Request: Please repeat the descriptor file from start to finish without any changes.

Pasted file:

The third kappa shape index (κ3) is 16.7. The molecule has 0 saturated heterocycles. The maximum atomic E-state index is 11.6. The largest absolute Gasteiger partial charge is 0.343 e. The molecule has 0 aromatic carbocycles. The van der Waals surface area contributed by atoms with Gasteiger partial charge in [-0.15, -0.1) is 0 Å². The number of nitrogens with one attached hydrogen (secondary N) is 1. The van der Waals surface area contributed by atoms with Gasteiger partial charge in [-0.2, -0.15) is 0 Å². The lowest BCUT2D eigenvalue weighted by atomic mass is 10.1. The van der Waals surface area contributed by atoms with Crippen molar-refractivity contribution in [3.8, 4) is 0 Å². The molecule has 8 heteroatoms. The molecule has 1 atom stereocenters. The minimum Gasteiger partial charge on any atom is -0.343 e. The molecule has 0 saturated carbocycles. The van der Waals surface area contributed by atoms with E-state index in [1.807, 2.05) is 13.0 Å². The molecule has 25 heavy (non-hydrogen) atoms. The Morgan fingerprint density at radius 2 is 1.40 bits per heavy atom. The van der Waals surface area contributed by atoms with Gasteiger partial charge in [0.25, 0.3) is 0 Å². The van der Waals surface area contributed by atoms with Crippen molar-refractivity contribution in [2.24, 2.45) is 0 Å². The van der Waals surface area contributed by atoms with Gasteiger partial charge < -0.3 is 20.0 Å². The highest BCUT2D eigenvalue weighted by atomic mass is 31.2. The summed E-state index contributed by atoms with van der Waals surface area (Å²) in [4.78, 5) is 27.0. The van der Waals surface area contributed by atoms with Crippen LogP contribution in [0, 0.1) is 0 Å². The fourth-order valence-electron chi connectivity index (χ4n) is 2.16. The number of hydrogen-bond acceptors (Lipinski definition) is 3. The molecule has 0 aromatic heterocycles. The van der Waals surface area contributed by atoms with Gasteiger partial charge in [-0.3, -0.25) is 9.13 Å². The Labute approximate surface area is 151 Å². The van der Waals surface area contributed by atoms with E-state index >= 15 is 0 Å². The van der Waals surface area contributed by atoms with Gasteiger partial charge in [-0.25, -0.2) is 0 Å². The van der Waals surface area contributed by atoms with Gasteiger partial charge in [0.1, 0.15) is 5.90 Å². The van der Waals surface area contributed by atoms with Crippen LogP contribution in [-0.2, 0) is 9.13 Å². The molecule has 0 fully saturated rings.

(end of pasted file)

The third kappa shape index (κ3) is 16.7. The molecule has 0 saturated heterocycles. The maximum atomic E-state index is 11.6. The largest absolute Gasteiger partial charge is 0.343 e. The molecule has 0 aromatic carbocycles. The van der Waals surface area contributed by atoms with Gasteiger partial charge in [-0.15, -0.1) is 0 Å². The number of nitrogens with one attached hydrogen (secondary N) is 1. The van der Waals surface area contributed by atoms with Gasteiger partial charge in [-0.2, -0.15) is 0 Å². The lowest BCUT2D eigenvalue weighted by atomic mass is 10.1. The van der Waals surface area contributed by atoms with Crippen molar-refractivity contribution in [3.8, 4) is 0 Å². The molecule has 8 heteroatoms. The molecule has 1 atom stereocenters. The minimum Gasteiger partial charge on any atom is -0.343 e. The molecule has 0 saturated carbocycles. The van der Waals surface area contributed by atoms with E-state index in [1.807, 2.05) is 13.0 Å². The molecule has 25 heavy (non-hydrogen) atoms. The Morgan fingerprint density at radius 2 is 1.40 bits per heavy atom. The van der Waals surface area contributed by atoms with Gasteiger partial charge in [0.25, 0.3) is 0 Å². The van der Waals surface area contributed by atoms with Crippen molar-refractivity contribution in [2.24, 2.45) is 0 Å². The van der Waals surface area contributed by atoms with Gasteiger partial charge < -0.3 is 20.0 Å². The highest BCUT2D eigenvalue weighted by atomic mass is 31.2. The summed E-state index contributed by atoms with van der Waals surface area (Å²) in [4.78, 5) is 27.0. The van der Waals surface area contributed by atoms with Crippen LogP contribution in [0, 0.1) is 0 Å². The fourth-order valence-electron chi connectivity index (χ4n) is 2.16. The number of hydrogen-bond acceptors (Lipinski definition) is 3. The molecule has 0 aromatic heterocycles. The van der Waals surface area contributed by atoms with Gasteiger partial charge in [-0.3, -0.25) is 9.13 Å². The Labute approximate surface area is 151 Å². The van der Waals surface area contributed by atoms with E-state index >= 15 is 0 Å². The van der Waals surface area contributed by atoms with Gasteiger partial charge in [-0.25, -0.2) is 0 Å². The van der Waals surface area contributed by atoms with Gasteiger partial charge in [0.1, 0.15) is 5.90 Å². The van der Waals surface area contributed by atoms with Crippen LogP contribution in [-0.2, 0) is 9.13 Å². The molecule has 0 fully saturated rings.